When Good Leads Die Young

By Lain Chroust Ehmann

Why is it that even the best leads – the ones you are certain are going to pan out – often die unexpectedly? Everything starts out great, then you look away for a moment and when you turn back the life has gone out of it, leaving it floating belly-up at the top of the tank. The reason is that sales leads have a shelf life, says Al Davidson, president of lead generation company and market research firm Strategic Sales and Marketing. “A sales lead is perishable,” says Davidson. “It doesn’t last forever.” If you let them sit around too long without the proper care and attention, they’re going to whither and die.

Davidson says the problem is what he calls decision-maker fog, the state a prospect enters when a lead times out, which happens after about eight calendar days. If you are late in reaching a lead, you miss your window of opportunity. Decision-makers have so many other demands on their time that they don’t remember who you are or why you’re calling. Voice mail messages and emails aren’t enough. You have to establish contact and keep things moving forward to the next level before the fog sets in.

Part of the root cause is that sales targets – C-level and V-level decision-makers in particular – have dramatically changed the way they work, but salespeople haven’t kept pace, says Davidson. In today’s office there are close to a dozen different communications channels for each decision-maker, everything from multiple email addresses to multiple phone lines. But salespeople are still relying on the same old tools, mainly phone and traditional mail, to reach their prospects. As a result, says Davidson, “There’s a big information gap that’s affecting salespeople’s productivity. Contact rates are really, really failing.”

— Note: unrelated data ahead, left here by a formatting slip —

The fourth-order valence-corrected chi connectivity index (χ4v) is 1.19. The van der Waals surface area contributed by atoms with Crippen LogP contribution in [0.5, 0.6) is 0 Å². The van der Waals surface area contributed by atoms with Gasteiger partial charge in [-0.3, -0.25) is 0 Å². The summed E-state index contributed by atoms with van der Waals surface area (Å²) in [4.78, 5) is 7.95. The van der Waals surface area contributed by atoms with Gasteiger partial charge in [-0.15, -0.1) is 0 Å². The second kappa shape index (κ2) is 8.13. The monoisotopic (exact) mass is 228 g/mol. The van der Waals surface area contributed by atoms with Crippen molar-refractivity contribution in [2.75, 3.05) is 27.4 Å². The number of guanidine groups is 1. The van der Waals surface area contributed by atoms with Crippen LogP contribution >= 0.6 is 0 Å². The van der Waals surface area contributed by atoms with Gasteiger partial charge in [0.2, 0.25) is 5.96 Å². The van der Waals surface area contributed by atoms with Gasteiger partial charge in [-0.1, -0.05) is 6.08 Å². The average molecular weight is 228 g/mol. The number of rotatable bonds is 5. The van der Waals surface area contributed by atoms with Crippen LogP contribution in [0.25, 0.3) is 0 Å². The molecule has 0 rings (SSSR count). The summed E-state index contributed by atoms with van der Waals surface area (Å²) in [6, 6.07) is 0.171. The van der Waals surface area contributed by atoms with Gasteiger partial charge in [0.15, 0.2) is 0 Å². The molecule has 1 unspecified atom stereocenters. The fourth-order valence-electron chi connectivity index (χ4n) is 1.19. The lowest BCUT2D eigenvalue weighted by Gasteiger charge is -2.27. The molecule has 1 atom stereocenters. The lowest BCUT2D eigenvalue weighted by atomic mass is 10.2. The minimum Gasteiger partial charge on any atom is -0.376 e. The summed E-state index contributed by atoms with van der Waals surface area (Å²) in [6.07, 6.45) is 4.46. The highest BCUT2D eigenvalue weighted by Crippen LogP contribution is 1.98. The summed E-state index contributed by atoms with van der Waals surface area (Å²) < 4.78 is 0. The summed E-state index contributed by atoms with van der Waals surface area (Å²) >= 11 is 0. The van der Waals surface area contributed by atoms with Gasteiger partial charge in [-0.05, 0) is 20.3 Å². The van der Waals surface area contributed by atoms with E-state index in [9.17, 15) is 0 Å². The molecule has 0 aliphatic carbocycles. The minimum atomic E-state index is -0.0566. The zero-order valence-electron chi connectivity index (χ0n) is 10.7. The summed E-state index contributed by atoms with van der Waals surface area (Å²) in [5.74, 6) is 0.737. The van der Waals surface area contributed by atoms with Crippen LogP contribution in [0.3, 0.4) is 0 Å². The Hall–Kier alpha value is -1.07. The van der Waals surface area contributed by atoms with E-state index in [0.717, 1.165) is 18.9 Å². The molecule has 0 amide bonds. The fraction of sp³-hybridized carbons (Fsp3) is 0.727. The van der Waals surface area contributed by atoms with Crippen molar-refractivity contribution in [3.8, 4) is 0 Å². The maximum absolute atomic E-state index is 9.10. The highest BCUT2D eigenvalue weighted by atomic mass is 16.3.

To circumvent decision-maker fog and reach targets in a timely manner, Davidson recommends salespeople learn to use technology correctly. He cautions, however, that there is a balance to strike. Over-messaging – leaving multiple messages on different communications channels – can be as detrimental as neglecting your prospect. Davidson recommends making multiple efforts to get in touch, but advises, “Stay below the radar. Don’t make a footprint, showing you were there.” For example, don’t leave a message every time you call. Then you can call back repeatedly without annoying your contact with 15 separate voice mails saying the same thing.

Another mistake salespeople make is treating an expired lead the same way they treat a fresh one, says Davidson. If a lead has timed out, “salespeople need to change their approach when following up on that lead,” he says. You need to bring decision-makers back to where the lead was generated and assume there will be no recognition that you’ve spoken or prequalified them before. “Remember, if the lead has timed out, you need to back up,” Davidson says. “When we actually reach decision-makers and run the same lead generation process, we find they rarely remember the first conversation.”

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